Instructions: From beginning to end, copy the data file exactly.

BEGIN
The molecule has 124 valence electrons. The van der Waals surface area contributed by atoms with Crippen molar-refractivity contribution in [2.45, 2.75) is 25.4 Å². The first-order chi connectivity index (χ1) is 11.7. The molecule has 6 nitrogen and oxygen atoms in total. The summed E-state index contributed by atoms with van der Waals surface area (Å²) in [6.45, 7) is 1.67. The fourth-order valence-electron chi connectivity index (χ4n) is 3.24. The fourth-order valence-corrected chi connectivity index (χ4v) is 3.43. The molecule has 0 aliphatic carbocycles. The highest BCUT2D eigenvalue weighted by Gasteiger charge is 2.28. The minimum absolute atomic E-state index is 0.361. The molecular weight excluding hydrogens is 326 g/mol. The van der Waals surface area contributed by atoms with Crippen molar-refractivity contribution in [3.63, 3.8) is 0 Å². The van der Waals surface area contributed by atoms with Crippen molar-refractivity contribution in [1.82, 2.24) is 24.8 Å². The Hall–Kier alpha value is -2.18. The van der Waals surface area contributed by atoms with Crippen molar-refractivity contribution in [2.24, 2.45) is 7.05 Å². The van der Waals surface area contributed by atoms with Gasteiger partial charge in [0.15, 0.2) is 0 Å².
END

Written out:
The molecule has 124 valence electrons. The van der Waals surface area contributed by atoms with Crippen molar-refractivity contribution in [2.45, 2.75) is 25.4 Å². The first-order chi connectivity index (χ1) is 11.7. The molecule has 6 nitrogen and oxygen atoms in total. The summed E-state index contributed by atoms with van der Waals surface area (Å²) in [6.45, 7) is 1.67. The fourth-order valence-electron chi connectivity index (χ4n) is 3.24. The fourth-order valence-corrected chi connectivity index (χ4v) is 3.43. The molecule has 0 aliphatic carbocycles. The highest BCUT2D eigenvalue weighted by Gasteiger charge is 2.28. The minimum absolute atomic E-state index is 0.361. The molecular weight excluding hydrogens is 326 g/mol. The van der Waals surface area contributed by atoms with Crippen molar-refractivity contribution in [3.63, 3.8) is 0 Å². The van der Waals surface area contributed by atoms with Crippen molar-refractivity contribution in [1.82, 2.24) is 24.8 Å². The Hall–Kier alpha value is -2.18. The van der Waals surface area contributed by atoms with Crippen molar-refractivity contribution in [2.24, 2.45) is 7.05 Å². The van der Waals surface area contributed by atoms with Gasteiger partial charge in [0.15, 0.2) is 0 Å².